Advancements in equipment have enabled the stable production of high-quality products. However, at the same time, this calls for significant investments in equipment, as well as operating costs. For this reason, the manufacturing industry has always adopted a profit structure that strikes a balance with the mass-production of high-quality products. Production has typically been based on full utilisation of capacity.

Looking at the example of weaving companies in Bishu that produce material for womenswear, we see that the model around 1989 generated on average gross profit of more than 15%, expenditures of 11%, bank interest of 2.7% (related to the purchase of yarn, etc.), and operating and ordinary income of 2.8%. In 1994, gross profit was 16%, but expenditures had increased to 14.5% while operating and ordinary income had declined to 1.6%.

The decline continued thereafter, and after the world financial crisis in 2008, expenditure exceeded gross profit, while operating loss reached a level of about 2%. One after another, companies went bankrupt or out of business. This situation is thought to be common across all companies in the manufacturing region.

Such changes in business performance are consistent with the pace of overseas relocation among companies in the manufacturing industry. Discussions have taken place concerning the diversification of consumption in Japan, and widespread moves to produce staple products overseas and differentiated products in Japan.

Furthermore, the public and private sectors alike have extolled the switch in mindset from product-oriented to market-oriented manufacturing, bringing about changes to the overall industrial structure of the fashion business.

In terms of the companies placing orders, there has been a growing trend toward multi-product small-lot production. However, with greater penetration of the market-oriented mindset, profitability for apparel has declined in tandem with intensifying price competition as a result of product homogenisation.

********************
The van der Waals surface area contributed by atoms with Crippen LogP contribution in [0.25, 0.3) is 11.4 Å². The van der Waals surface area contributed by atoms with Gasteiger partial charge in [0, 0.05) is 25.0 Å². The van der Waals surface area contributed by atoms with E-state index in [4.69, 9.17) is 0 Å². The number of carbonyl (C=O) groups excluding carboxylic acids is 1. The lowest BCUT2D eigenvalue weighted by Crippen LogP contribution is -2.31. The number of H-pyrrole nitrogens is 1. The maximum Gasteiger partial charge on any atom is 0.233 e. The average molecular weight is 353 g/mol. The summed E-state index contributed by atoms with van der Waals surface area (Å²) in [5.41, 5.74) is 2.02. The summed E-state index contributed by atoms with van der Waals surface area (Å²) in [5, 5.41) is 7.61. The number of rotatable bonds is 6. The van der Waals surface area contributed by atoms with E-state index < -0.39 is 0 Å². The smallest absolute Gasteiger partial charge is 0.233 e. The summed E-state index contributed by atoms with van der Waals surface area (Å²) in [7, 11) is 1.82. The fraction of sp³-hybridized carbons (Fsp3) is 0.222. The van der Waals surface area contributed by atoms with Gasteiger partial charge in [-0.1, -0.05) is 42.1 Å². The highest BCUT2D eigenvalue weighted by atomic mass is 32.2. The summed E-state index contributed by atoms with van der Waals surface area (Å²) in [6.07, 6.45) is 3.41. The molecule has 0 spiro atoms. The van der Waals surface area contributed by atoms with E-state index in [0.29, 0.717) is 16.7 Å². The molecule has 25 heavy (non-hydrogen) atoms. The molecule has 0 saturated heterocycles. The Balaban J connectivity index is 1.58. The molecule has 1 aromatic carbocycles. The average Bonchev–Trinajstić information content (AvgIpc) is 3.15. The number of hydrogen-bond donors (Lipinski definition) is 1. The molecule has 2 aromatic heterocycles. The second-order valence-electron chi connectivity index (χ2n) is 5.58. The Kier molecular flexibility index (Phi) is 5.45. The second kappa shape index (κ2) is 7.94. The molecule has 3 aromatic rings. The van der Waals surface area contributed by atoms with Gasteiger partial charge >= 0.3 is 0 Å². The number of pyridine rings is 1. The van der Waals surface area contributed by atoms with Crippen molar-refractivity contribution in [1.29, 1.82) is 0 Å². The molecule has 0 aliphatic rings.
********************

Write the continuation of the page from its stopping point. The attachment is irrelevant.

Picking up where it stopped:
If mass-production facilities follow multi-product small-lot production, profitability among the manufacturing industry will naturally decline. However, due to poorer profit margins, the retail side has also failed to meet rising costs in the manufacturing industry, creating a vicious cycle.

As Bishu’s example, described earlier, shows, even though gross profit has remained stable, decline in production efficiency has also contributed to the continued rise in expenditure. Another important factor lies in the fact that the prices for domestically-produced textiles do not rebound after being dragged downward by the prices of cheap textiles produced overseas.

Many manufacturers have disappeared from the scene after experiencing declines in revenue, amidst their failure to introduce equipment and facilities capable of meeting the needs of the new business model.

Companies have emerged which insist that if the concept of market-orientation is pursued further, ultimately everything comes down to responding to the needs of individual customers. Production sites are also speaking out against today’s extreme market-orientation. How will they overcome the “differences in basic unit of output” between producers and retailers? The industry needs wisdom more than ever today.

Illustration : shozo toriizuka(ofutari)